Essential Reads

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Picture Perfect?

Parents often do not intend to relay the message that comes with unwanted photography: it is more important for me to get the right shot of you than to respect your wishes.

Stress and Memory Impairment in Older Adults

Stress reduction is important for optimal cognitive aging.

The Radical Notion of Returning to Handwriting

Need to remember something or learn something new? Write it by hand.

From A Mother Who Died Too Young

I share reflections on losing my mother at a young age to cancer, and what this has taught me about motherhood.

More Posts on Memory

Forever Now

By William R. Klemm Ph.D. on May 21, 2017 in Memory Medic
The usually benign herpes simplex virus is not always so benign.

Cancer, Keeping Active, and the Mind

By Anne Moyer Ph.D. on May 17, 2017 in Beyond Treatment
Cancer treatment can make one reluctant to get moving.

The Habit Replacement Loop

Replace your bad habits with good ones! New research on habit formation offers information on how to improve student success by establishing a new normal in learning.

Naps Help Preschoolers Learn Language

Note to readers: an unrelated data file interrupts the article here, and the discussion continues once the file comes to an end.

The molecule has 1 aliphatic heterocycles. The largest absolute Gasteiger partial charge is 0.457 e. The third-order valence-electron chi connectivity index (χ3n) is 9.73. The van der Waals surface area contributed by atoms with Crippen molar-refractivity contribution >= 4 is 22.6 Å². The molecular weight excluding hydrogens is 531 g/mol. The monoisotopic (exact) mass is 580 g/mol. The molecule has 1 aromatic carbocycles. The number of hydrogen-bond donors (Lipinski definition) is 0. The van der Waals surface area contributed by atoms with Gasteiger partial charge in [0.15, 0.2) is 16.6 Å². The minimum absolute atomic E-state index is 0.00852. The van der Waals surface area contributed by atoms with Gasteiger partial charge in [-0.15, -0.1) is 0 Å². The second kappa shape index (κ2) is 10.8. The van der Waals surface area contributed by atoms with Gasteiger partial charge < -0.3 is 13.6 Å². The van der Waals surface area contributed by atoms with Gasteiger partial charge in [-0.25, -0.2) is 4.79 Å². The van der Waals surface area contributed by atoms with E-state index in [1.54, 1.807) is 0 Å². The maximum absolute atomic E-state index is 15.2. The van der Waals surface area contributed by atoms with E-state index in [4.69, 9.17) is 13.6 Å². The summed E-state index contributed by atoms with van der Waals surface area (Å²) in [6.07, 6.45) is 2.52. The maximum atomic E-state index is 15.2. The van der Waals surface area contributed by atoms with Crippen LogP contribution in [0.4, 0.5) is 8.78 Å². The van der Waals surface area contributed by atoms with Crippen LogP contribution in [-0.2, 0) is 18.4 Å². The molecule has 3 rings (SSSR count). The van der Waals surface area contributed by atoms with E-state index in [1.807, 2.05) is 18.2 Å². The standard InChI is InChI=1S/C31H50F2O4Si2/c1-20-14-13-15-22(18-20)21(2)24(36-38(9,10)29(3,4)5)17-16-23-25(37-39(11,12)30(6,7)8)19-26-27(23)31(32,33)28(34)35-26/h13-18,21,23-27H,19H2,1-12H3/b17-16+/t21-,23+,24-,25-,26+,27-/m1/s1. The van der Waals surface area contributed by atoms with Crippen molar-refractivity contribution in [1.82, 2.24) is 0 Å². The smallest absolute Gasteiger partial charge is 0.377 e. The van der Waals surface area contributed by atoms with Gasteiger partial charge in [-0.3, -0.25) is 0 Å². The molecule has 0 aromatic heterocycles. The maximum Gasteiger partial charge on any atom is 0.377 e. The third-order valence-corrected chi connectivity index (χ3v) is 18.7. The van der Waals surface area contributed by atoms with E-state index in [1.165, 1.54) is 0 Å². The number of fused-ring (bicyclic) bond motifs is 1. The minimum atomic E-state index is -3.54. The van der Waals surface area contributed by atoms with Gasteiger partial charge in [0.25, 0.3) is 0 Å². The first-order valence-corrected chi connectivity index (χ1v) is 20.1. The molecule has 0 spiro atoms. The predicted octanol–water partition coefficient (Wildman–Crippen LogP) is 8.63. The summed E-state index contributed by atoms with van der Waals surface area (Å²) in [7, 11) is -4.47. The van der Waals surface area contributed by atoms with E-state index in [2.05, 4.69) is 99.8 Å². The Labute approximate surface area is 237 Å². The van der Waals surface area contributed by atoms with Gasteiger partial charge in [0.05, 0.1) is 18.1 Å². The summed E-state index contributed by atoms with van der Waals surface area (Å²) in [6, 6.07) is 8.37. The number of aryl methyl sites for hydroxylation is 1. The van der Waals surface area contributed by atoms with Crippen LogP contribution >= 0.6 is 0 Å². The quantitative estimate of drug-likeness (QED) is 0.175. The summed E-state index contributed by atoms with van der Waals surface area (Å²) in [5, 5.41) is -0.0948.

By Temma Ehrenfeld on May 12, 2017 in Open Gently
Small children learn words more easily if they get enough sleep.

Cannabis Reverses Brain Aging in Mice

By Susan McQuillan M.S., RDN on May 09, 2017 in Cravings
Struggling with memory loss? Finding it hard to learn new things? Scientists are one step closer to finding a treatment for the loss of cognitive function associated with aging.

Diet Soda Tied to Memory Loss

By Temma Ehrenfeld on May 08, 2017 in Open Gently
Soda, diet or sugary, is linked to memory loss.

Investigating Brain Activity Outside the Laboratory

The brains have left the lab! This relatively new neuroimaging method enables researchers to study psychological phenomena in naturalistic environments.

Finding Meaning After Losing Faith

Young people who question everything may be born into communities that insist it is wrong to doubt their religion. Here's the story of one who got away and found his own meaning.

Unusual Names In Learning Research